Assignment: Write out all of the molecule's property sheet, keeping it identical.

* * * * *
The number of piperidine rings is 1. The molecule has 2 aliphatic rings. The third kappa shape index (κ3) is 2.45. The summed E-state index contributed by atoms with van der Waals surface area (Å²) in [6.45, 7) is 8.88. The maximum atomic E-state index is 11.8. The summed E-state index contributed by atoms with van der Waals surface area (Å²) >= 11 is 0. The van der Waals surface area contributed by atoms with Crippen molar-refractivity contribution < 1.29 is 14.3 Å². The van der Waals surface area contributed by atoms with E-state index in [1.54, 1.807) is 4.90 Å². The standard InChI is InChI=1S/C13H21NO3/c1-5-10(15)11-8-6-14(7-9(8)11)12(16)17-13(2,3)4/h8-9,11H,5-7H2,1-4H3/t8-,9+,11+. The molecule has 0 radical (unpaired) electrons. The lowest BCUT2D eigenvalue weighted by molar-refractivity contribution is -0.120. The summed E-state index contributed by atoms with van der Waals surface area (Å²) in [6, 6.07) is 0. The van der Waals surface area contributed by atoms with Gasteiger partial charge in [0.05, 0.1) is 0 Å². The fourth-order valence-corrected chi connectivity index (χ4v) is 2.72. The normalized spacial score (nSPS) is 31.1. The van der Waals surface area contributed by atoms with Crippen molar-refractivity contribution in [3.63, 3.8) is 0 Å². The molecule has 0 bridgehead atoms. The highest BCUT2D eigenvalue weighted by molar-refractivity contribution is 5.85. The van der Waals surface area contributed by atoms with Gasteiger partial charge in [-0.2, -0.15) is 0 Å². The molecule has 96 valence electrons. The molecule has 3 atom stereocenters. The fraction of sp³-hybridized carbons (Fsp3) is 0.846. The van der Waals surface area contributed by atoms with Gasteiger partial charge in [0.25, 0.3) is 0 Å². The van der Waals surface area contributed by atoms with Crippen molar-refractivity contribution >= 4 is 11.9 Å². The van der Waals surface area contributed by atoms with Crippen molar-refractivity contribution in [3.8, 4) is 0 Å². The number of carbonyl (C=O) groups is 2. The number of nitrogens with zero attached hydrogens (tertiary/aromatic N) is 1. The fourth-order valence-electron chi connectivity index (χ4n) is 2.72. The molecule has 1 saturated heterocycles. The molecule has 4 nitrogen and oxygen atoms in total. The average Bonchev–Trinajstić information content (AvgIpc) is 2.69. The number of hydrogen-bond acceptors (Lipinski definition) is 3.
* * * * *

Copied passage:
The number of piperidine rings is 1. The molecule has 2 aliphatic rings. The third kappa shape index (κ3) is 2.45. The summed E-state index contributed by atoms with van der Waals surface area (Å²) in [6.45, 7) is 8.88. The maximum atomic E-state index is 11.8. The summed E-state index contributed by atoms with van der Waals surface area (Å²) >= 11 is 0. The van der Waals surface area contributed by atoms with Crippen molar-refractivity contribution < 1.29 is 14.3 Å². The van der Waals surface area contributed by atoms with E-state index in [1.54, 1.807) is 4.90 Å². The standard InChI is InChI=1S/C13H21NO3/c1-5-10(15)11-8-6-14(7-9(8)11)12(16)17-13(2,3)4/h8-9,11H,5-7H2,1-4H3/t8-,9+,11+. The molecule has 0 radical (unpaired) electrons. The lowest BCUT2D eigenvalue weighted by molar-refractivity contribution is -0.120. The summed E-state index contributed by atoms with van der Waals surface area (Å²) in [6, 6.07) is 0. The van der Waals surface area contributed by atoms with Gasteiger partial charge in [0.05, 0.1) is 0 Å². The fourth-order valence-corrected chi connectivity index (χ4v) is 2.72. The normalized spacial score (nSPS) is 31.1. The van der Waals surface area contributed by atoms with Crippen molar-refractivity contribution in [3.63, 3.8) is 0 Å². The molecule has 0 bridgehead atoms. The highest BCUT2D eigenvalue weighted by molar-refractivity contribution is 5.85. The van der Waals surface area contributed by atoms with Gasteiger partial charge in [-0.2, -0.15) is 0 Å². The molecule has 96 valence electrons. The molecule has 3 atom stereocenters. The fraction of sp³-hybridized carbons (Fsp3) is 0.846. The van der Waals surface area contributed by atoms with Gasteiger partial charge in [0.25, 0.3) is 0 Å². The van der Waals surface area contributed by atoms with Crippen molar-refractivity contribution >= 4 is 11.9 Å². The van der Waals surface area contributed by atoms with Crippen molar-refractivity contribution in [3.8, 4) is 0 Å². The number of carbonyl (C=O) groups is 2. The number of nitrogens with zero attached hydrogens (tertiary/aromatic N) is 1. The fourth-order valence-electron chi connectivity index (χ4n) is 2.72. The molecule has 1 saturated heterocycles. The molecule has 4 nitrogen and oxygen atoms in total. The average Bonchev–Trinajstić information content (AvgIpc) is 2.69. The number of hydrogen-bond acceptors (Lipinski definition) is 3.